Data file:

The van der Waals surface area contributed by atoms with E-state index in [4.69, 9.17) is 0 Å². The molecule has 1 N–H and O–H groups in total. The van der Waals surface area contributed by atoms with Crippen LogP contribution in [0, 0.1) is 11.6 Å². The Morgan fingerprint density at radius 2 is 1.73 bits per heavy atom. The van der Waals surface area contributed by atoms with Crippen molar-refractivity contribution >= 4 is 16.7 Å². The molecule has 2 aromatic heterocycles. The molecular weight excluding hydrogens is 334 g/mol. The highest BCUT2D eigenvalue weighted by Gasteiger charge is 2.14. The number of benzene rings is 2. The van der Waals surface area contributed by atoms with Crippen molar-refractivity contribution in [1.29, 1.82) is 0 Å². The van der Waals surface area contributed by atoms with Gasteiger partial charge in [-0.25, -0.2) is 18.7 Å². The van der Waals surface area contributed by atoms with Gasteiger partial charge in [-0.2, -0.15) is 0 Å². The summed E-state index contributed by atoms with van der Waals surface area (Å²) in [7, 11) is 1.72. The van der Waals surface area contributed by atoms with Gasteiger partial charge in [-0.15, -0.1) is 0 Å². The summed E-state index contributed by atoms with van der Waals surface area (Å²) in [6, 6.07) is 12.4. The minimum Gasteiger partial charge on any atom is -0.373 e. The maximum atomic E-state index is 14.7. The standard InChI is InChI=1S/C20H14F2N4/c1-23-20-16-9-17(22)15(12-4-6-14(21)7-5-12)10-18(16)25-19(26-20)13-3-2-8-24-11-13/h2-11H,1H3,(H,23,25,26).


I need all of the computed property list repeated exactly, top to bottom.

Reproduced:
The van der Waals surface area contributed by atoms with E-state index in [4.69, 9.17) is 0 Å². The molecule has 1 N–H and O–H groups in total. The van der Waals surface area contributed by atoms with Crippen LogP contribution in [0, 0.1) is 11.6 Å². The Morgan fingerprint density at radius 2 is 1.73 bits per heavy atom. The van der Waals surface area contributed by atoms with Crippen molar-refractivity contribution >= 4 is 16.7 Å². The molecule has 2 aromatic heterocycles. The molecular weight excluding hydrogens is 334 g/mol. The highest BCUT2D eigenvalue weighted by Gasteiger charge is 2.14. The number of benzene rings is 2. The van der Waals surface area contributed by atoms with Crippen molar-refractivity contribution in [1.29, 1.82) is 0 Å². The van der Waals surface area contributed by atoms with Gasteiger partial charge in [-0.25, -0.2) is 18.7 Å². The van der Waals surface area contributed by atoms with Gasteiger partial charge in [-0.2, -0.15) is 0 Å². The summed E-state index contributed by atoms with van der Waals surface area (Å²) in [7, 11) is 1.72. The van der Waals surface area contributed by atoms with Gasteiger partial charge in [-0.15, -0.1) is 0 Å². The summed E-state index contributed by atoms with van der Waals surface area (Å²) in [6, 6.07) is 12.4. The minimum Gasteiger partial charge on any atom is -0.373 e. The maximum atomic E-state index is 14.7. The standard InChI is InChI=1S/C20H14F2N4/c1-23-20-16-9-17(22)15(12-4-6-14(21)7-5-12)10-18(16)25-19(26-20)13-3-2-8-24-11-13/h2-11H,1H3,(H,23,25,26).